The chaos of the apparently false allegations of criminal behaviour against an unknown presenter managed to hijack British public discourse recently, displacing discussion of actually important issues. The attention was not so much on case itself but rather the scintillating mystery. If the press had simply informed the public at the start of the identity of the person about whom the allegations were made, we could have avoided all the damaging spiral of events that culminated in defamation actions by falsely suspected presenters and Huw Edwards in hospital.
The law preventing media from naming those suspected in a criminal investigation is entirely judge made. It came about as a tortured compromise in a raging debate held solely within the cloistered legal sphere, split on the question of: how should English private law respond to the Human Rights Act 1998? That Act made article 8 of the European Convention on Human Rights, which protects a private and family life, part of domestic law. It thus required that all public authorities (including courts) respect it. Yet, English law lacked any freestanding recourse for violating “privacy”, or even much conception of a “private life”. Adding such a cause of action would be not simply developing the law, but wholesale importing a foreign legal concept. This kind of radical change, whilst desired by many, was rightly rejected by the House of Lords (in a case called Wainright v Home Office), as a matter for Parliament to decide instead.
The courts instead found a strange and artificial compromise: the new tort of “misuse of private information”, which was presented as an evolution of historic actions for breach of confidence. The firm acceptance of this new framing of the breach of confidence came in 2004 with a photo of the model Naomi Campbell outside a Narcotics Anonymous clinic. The revelation that Campbell was a drug addict and undergoing treatment for her addiction was seen as acceptable, because Campbell had publicly claimed otherwise. However, the details about specifically attending NA, the timing and nature of her meetings, and the photograph of her at NA were too far an intrusion into the “confidential” information in Campbell’s private life. The (3 against 2) majority in the House of Lords argued that the scales tilted to privacy, creating an ill-defined bespoke standard of English law. The minority argued for a different policy mix (with more emphasis on journalistic freedom to report matters). This, of course, displays the difficulty with legislating by judicial vote — one Law Lord became the deciding factor in all our media policy.
The best defence for privacy any rich businessman can have is a police investigation
Like any disputed, judicially-created policy, misuse of private information has had to be constantly changed and updated. Through a long and murky line of case law, the tort has since mutated and expanded, nowhere more so than in the case of suspects being named before arrest. In 2022, the Supreme Court in ZXC v Bloomberg unanimously decided that a criminal suspect under investigation could not generally be named. This can be referred to as pre-charge anonymity, but that is misleading. It bars the press from disclosing things about a person being investigated that may be unethical but not illegal (thus for which no charge is ever forthcoming), simply because they are related to the investigation. The result is that the best defence for privacy any rich businessman can have is a police investigation, at which point the media must simply give up and wait years for the wheels of justice to turn slowly.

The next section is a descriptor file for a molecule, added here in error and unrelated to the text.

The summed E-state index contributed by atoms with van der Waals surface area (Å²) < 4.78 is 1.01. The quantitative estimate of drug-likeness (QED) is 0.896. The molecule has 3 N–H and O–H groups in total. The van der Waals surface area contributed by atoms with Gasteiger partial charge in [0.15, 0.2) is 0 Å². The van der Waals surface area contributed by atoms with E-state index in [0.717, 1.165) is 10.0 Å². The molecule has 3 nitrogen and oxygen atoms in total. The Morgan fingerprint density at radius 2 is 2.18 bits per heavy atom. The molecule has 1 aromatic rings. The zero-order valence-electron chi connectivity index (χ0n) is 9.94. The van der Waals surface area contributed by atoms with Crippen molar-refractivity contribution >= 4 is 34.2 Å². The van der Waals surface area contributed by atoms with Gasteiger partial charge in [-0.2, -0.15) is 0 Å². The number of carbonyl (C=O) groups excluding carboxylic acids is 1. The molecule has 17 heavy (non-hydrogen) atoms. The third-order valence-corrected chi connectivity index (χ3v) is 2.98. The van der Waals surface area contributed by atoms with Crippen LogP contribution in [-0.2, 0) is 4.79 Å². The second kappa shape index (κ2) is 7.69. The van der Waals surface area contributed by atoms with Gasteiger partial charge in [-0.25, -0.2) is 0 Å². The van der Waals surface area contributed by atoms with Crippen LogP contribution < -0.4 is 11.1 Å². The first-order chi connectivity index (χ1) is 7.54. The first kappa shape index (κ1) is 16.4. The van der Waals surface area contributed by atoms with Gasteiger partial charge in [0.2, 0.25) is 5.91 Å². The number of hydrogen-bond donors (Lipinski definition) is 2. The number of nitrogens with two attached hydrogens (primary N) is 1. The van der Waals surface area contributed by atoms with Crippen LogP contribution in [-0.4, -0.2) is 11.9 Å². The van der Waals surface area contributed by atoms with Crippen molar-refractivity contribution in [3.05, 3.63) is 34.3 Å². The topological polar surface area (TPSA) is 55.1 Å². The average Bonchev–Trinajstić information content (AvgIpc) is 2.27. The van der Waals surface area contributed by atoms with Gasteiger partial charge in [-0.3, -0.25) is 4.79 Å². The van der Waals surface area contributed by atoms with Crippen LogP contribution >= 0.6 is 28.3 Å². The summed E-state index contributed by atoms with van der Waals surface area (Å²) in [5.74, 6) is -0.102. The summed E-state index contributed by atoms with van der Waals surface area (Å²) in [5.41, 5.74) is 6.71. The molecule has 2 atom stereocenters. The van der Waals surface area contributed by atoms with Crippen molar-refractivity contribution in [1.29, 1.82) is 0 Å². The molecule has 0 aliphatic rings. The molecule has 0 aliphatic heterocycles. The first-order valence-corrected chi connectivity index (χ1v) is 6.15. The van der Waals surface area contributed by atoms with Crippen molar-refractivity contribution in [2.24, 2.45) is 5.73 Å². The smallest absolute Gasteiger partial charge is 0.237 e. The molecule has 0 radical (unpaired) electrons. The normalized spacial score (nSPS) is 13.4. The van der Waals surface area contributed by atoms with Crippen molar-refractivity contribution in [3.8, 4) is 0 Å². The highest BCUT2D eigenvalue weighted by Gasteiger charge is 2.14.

This is a policy choice, made on the balance that it is better to have fewer media injuries of the sort suffered by Sir Cliff Richards. This gain is thought worth the cost of in turn creating, as John Micklethwaite has noted, more Robert Maxwells. It is not an inevitable consequence of doctrinal legal reasoning and certainly not of statute law. It is policy created from the bench, according to a particular view of the balance to be struck, and it is a consequence of a change in judicial sympathies from supporting public scrutiny to upholding a private life.
The courts have a right and duty to develop the common law, so it is entirely legitimate for them to dictate the law from the bench in this way. However, our system also recognises precisely that a majority in Parliament (which in turn is accountable to the voters) can better find the right policy balance than a majority of a five-judge panel.
This balance should seek to move the needle back towards freedom of expression, to undo the 3-2 vote that shifted it in the other direction. Parliament ought to give the courts clear guidelines to consider when balancing the two interests in individual cases, particularly under what circumstances naming is not a proportionate interference. The courts can then develop the law further based on Parliament’s choice.
Why hasn’t this sensible step already been done? Few politicians want to seem like they’re batting for the media (and, conversely, few want to fight the media, particularly close to an election). The result is that it is easier simply to let the courts muddle on. The Edwards debacle shows the pitfalls of this approach. The time has come for the government to find the courage to correct the courts.
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